Federal 3" plastic hull

(paper base wad)

Federal 209 primer


Winchester WAA12R wad

1-7/8 ounces lead shot

Published pressure: 10,600 l.u.p.

Published velocity: 1,140 fps

When it comes to the standard-length (2-3/4") 12-gauge, most hunters opt for the 1-1/2-ounce shot load but wish they had more pellets. One of the best-patterning 1-1/2-ouncers I've found is this combo:

Winchester AA hull

Winchester 209 primer

36.5/Winchester 571 Ball

Winchester WAA12R wad

1-1/2 ounces lead shot

Published pressure: 10,300 l.u.p.

Published velocity: 1,260 fps

Those who might want a little added basatz from the standard 12 can try the following concept which is printed in the 25th Hodgdon Powder Data Manual.

It gives a 1-5/8-ounce shot charge, which may excite those who want more for the sake of having more:

Federal Gold Medal Hull

Winchester 209 primer


Winchester WAA12R wad

1-5/8 ounces lead shot + 30 grains

Ballistic Products buffer

Published pressure: 10,200 l.u.p.

Published velocity: 1,166 fps

For those who might want to try the 1-5/8-ounce reload without the buffer, it's easily done by omitting the BP buffer from the above recipe and increasing the powder charge to 36.0/HS-7 for a pressure of 10,700 l.u.p. and a velocity of 1,188 fps, according to Hodgdon literature.

Another way to build a 1-5/8-ounce standard-length 12-gauge reload is:

ACTIV 12-gauge plastic hull

Winchester 209 primer


ACTIV T-42 wad

1-5/8 ounces lead shot

Published pressure: 10,300 l.u.p.

Published velocity: 1,256 fps

The only cautionary point about these 1-5/8-ouncers for the standard 12 is that there is some potential for spherical powder migration due to fine powder particles and the cylindrical nature of the cases. From a ballistics point-of-view, however, the loads are safe and they patterned well for me. The recoil will be more pronounced, of course, but I seriously doubt that any hunter will notice it when he's pulling down on a strutting gobbler.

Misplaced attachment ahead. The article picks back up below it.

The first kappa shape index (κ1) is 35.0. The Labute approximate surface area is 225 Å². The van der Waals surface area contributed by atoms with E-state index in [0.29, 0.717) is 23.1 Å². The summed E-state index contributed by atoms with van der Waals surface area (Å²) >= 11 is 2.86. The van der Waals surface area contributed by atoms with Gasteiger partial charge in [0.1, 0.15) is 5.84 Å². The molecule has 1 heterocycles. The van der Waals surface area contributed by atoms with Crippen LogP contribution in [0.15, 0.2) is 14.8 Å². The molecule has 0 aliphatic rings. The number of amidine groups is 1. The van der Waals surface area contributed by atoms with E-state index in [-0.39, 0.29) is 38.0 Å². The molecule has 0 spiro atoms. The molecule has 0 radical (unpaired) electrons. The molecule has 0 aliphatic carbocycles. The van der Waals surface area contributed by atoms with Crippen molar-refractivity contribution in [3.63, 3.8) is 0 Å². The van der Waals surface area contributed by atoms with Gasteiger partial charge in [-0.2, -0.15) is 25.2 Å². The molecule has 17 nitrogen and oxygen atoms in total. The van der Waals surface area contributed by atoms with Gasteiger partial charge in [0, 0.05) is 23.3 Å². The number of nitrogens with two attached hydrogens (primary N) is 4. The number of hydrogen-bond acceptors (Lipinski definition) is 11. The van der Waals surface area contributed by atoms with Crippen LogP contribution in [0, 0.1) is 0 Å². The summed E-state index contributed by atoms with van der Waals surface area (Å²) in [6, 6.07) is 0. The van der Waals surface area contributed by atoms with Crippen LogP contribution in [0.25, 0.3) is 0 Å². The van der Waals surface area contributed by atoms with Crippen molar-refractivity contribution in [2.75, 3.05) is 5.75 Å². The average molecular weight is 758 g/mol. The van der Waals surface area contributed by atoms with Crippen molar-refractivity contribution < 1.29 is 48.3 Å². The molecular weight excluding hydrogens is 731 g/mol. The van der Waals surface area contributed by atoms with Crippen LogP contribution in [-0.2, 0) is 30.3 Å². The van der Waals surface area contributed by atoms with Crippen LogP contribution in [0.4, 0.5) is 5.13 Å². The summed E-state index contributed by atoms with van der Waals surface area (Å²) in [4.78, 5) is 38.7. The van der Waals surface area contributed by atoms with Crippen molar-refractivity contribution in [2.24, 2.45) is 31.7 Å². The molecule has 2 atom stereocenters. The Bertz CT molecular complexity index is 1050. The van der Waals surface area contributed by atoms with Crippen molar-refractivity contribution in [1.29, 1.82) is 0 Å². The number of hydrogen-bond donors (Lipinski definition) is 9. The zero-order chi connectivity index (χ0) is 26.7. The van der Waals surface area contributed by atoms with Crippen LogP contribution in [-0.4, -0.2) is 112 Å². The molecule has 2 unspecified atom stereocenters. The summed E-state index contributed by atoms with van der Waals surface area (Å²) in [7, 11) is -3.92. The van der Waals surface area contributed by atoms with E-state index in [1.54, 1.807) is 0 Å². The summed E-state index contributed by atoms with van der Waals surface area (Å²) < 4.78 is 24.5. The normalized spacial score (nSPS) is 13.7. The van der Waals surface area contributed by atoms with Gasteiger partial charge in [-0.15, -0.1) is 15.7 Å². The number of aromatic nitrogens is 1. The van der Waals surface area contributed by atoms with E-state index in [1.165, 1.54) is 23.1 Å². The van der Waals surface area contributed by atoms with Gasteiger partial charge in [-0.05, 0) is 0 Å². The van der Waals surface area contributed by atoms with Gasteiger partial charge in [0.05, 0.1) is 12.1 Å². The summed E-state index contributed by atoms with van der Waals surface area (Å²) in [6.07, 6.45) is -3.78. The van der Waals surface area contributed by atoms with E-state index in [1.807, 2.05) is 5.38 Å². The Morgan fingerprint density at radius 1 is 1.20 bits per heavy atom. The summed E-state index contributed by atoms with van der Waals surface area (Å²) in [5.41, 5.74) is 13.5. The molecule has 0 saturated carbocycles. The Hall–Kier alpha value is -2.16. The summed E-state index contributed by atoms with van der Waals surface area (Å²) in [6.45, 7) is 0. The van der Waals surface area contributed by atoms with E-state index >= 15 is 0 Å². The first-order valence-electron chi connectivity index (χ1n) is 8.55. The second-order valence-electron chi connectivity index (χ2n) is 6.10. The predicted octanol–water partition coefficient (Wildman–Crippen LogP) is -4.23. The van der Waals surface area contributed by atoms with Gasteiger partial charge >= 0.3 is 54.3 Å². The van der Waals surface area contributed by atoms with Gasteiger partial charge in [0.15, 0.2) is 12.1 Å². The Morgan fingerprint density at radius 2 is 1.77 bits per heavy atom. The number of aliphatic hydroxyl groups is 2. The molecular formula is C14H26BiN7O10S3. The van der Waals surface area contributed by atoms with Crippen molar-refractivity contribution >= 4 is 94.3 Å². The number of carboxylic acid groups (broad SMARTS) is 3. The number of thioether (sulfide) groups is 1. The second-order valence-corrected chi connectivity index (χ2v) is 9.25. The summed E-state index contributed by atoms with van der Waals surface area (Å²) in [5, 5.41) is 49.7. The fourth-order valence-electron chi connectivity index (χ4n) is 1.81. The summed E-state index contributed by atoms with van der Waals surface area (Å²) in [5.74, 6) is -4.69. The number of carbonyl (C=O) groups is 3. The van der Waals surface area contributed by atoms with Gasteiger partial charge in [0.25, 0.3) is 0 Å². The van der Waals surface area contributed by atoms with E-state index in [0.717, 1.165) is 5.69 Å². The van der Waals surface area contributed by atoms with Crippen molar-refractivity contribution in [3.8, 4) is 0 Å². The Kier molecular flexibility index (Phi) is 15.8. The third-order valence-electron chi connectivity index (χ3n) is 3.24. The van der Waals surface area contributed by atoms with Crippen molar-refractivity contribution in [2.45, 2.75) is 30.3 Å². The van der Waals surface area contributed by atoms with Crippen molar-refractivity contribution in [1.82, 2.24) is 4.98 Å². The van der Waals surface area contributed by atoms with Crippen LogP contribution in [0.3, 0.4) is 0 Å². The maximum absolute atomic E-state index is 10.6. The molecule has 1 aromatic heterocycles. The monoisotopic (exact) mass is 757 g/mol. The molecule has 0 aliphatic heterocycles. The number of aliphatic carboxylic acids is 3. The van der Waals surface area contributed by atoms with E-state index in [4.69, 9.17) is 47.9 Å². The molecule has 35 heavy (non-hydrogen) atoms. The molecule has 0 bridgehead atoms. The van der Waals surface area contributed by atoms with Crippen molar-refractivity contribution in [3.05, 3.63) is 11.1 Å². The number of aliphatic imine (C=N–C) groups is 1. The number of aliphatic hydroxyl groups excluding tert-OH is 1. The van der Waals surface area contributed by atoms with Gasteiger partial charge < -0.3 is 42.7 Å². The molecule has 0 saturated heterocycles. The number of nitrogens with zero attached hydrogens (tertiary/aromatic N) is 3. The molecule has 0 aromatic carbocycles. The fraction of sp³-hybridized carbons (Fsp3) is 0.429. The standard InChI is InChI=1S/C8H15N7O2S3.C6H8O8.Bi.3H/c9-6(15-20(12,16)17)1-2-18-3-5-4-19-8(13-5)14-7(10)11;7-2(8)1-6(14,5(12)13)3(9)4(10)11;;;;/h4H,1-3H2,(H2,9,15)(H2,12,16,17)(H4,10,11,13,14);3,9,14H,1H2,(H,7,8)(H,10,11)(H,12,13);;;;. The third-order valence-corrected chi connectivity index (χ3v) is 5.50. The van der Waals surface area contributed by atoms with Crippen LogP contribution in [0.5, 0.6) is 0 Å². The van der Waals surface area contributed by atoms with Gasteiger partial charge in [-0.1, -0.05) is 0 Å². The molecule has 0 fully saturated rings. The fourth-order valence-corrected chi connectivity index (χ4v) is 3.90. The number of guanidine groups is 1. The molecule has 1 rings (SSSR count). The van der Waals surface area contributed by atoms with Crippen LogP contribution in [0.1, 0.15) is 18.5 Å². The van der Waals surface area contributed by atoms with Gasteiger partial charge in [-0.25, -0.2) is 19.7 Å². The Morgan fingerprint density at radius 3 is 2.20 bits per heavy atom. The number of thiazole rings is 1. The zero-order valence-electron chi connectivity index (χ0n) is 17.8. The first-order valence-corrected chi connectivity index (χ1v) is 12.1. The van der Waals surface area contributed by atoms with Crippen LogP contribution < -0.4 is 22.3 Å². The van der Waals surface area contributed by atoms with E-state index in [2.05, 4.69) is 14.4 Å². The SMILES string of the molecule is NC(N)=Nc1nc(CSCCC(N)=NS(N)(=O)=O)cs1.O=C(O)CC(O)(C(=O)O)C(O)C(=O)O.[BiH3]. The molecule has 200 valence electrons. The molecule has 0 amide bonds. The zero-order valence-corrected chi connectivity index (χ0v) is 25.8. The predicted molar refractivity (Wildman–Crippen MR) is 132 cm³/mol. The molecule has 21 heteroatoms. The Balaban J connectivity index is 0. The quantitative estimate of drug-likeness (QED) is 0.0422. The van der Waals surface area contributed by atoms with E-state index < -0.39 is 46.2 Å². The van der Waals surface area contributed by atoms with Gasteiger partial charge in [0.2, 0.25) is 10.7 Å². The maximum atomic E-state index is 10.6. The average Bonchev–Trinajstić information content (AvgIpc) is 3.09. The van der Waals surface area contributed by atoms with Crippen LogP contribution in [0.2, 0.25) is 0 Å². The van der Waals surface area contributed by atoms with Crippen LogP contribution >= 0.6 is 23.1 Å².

COPYRIGHT 1990 Publishers' Development Corporation
No portion of this article can be reproduced without the express written permission from the copyright holder.
Copyright 1990 Gale, Cengage Learning. All rights reserved.

Article Details
Printer friendly Cite/link Email Feedback
Title Annotation:reloading of ammunition
Author:Zutz, Don
Publication:Shooting Industry
Article Type:column
Date:May 1, 1990
Previous Article:Bowstrings and bowstring accessories.
Next Article:Steel shot will be the law of the land in 1991.

Related Articles
A case for inspection.
Increased sales with reloading clinics.
The 1992 reloading round-up.
Boosting profits with reloading products.
Are you serious? A dealers' guide to reloading - where the serious customers spend their money.
Reap reloading rewards.
There's a huge market for reloading.
Ring up Reloading Sales.
Picatinny engineer awarded two patents for new grenade ammunition designs.

Terms of use | Copyright © 2017 Farlex, Inc. | Feedback | For webmasters